Abigail’s speech is a masterpiece of wisdom and so artfully done! By a play-on-words with her husband’s name, she uses a mix of clever playfulness and seriousness to turn away David’s wrath. First, she comes to David in an attitude of complete humility, prostrating herself before him. When she begins to speak, the first thing she asks is for David to impute Nabal’s sin to herself and then punish her as he sees fit. She does not try to justify her husband’s sin, but confronts it head on, saying that her husband’s name is “Fool,” and that’s exactly what he is. As she goes on, she refers to David as her lord, out of respect.
25 Let not my lord, I pray thee, regard [or pay serious attention to] this man of Belial, even Nabal: for as his name is, so is he; Nabal is his name, and folly is with him: but I thine handmaid saw not the young men of my lord, whom thou didst send.
Do you see her wisdom in the way she presents this? First, she says punish me instead of him. But then she adds that she did not see the incident happen, letting David know she is actually innocent. Even so, she is also making the point that Nabal’s treatment of David’s men did not arise from some vicious malice toward them, but it was merely the result of the fact that the man is a rude and brutish boor who simply does not understand how to treat people nicely. He has bad manners. He is just not a gentleman. In effect, this implies the question: So should he be killed because he’s a low-class slob? She continues her plea.
26 Now therefore, my lord, as YHWH liveth, and as thy soul liveth, seeing YHWH hath withholden thee from coming to shed blood, and from avenging thyself with thine own hand, now let thine enemies, and they that seek evil to my lord, be as Nabal.
As with every page of Scripture, the sovereignty of God is woven throughout this story. Notice Abigail is only in the midst of her plea, but yet she speaks as though it is a fait accompli that David will not go through with his plot to murder Nabal. Her faith is that strong. Notice also that Abigail gives God all the credit for preventing David from carrying out his plot. She gives Him all the credit even though she knows full well that she was God’s instrument to stop David. She is humble and claims no credit for herself. She continues:
27 And now this blessing [gift] which thine handmaid hath brought unto my lord, let it even be given unto the young men that follow my lord.
Again, what wisdom! She does not even hint that she is buying him off with her gift as though it were for David personally. Rather, she suggests the food be given to his men. Now notice how Abigail indeed assumes the sin of her husband when she says…
28 I pray thee, forgive the trespass of thine handmaid: for YHWH will certainly make my lord a sure house; because my lord fighteth the battles of YHWH, and evil hath not been found in thee all thy days.
She is not flattering David. She knows his reputation when she says in effect “You’re a good man; evil has not been found in you all your days.” She knows how it was God who caused him to be triumphant over all the enemies of Israel. Also, it appears that she is prophesying when she says that Yahweh will make David a sure house (an enduring dynasty). That is exactly what God promised David years later through Nathan the prophet. Abigail goes on…and she must be referring to Saul here when she says…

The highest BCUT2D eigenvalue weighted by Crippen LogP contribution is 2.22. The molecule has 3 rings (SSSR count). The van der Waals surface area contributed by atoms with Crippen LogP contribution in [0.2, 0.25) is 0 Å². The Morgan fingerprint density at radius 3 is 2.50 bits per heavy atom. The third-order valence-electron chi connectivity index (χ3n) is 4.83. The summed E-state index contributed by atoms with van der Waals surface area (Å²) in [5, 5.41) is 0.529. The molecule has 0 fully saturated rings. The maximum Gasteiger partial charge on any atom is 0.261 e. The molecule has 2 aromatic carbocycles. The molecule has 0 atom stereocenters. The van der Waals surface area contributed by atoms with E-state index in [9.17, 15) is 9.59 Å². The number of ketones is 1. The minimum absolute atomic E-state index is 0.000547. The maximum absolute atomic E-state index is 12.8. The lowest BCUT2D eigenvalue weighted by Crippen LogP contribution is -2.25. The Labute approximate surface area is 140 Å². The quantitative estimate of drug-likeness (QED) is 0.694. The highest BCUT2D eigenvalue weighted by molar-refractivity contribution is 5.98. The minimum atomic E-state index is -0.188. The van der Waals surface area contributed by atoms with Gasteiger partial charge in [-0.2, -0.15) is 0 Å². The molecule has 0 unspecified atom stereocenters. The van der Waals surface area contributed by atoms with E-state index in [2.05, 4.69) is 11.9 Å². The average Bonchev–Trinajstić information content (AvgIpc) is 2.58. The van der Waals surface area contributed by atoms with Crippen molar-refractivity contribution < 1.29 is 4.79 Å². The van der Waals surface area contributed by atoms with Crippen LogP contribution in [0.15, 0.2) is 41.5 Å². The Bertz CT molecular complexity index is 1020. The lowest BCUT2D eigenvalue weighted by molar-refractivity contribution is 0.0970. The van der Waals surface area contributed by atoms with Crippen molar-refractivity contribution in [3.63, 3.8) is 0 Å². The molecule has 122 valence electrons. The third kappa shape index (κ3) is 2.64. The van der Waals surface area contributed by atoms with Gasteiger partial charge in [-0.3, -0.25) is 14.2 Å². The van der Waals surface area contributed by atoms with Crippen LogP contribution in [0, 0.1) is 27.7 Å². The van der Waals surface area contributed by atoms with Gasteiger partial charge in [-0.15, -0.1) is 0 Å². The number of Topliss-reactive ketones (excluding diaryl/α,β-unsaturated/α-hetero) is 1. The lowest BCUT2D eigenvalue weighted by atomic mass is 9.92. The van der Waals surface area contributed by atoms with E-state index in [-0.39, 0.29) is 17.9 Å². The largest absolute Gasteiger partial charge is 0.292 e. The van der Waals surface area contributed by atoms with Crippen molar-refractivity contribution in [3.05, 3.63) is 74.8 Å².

29 Yet a man is risen to pursue thee, and to seek thy soul: but the soul of my lord shall be bound in the bundle of life with YHWH thy God; and the souls of thine enemies, them shall he sling out, as out of the middle of a sling.
Her mention of the sling is another very clever and subtle part of her plea because the mention of a sling will resonate fondly with David as it triggers his memory of the great victory over Goliath.
30 And it shall come to pass, when YHWH shall have done to my lord according to all the good that he hath spoken concerning thee, and shall have appointed thee ruler over Israel;
Either Abigail had been in the loop and heard about David’s future from one of the prophets— perhaps Gad—or she was divinely informed and is again prophesying David’s glorious future. In either case, as she speaks she is probably witnessing David’s countenance change before her eyes: from wrath and intent on revenge to the overcomer-David’s face, full of kindness and mercy. She now concludes her plea by asking David to visualize himself years from now, when he is sitting in the palace and reflecting back upon this time.
31 That this shall be no grief unto thee, nor offence of heart unto my lord, either that thou hast shed blood causeless, or that my lord hath avenged himself: but when YHWH shall have dealt well with my lord, then remember thine handmaid.
Amazing! How can he refuse a woman’s plea for mercy when it comes wrapped in such transparent sincerity and humility and spoken with such eloquence and grace? David’s anger and ardor for revenge has melted away. He recognizes the wisdom of Abigail’s advice and thanks God (vv. 32-35) for sending her to prevent him from doing something incredibly rash and stupid…an act that would have been even more foolish than what Nabal did to David.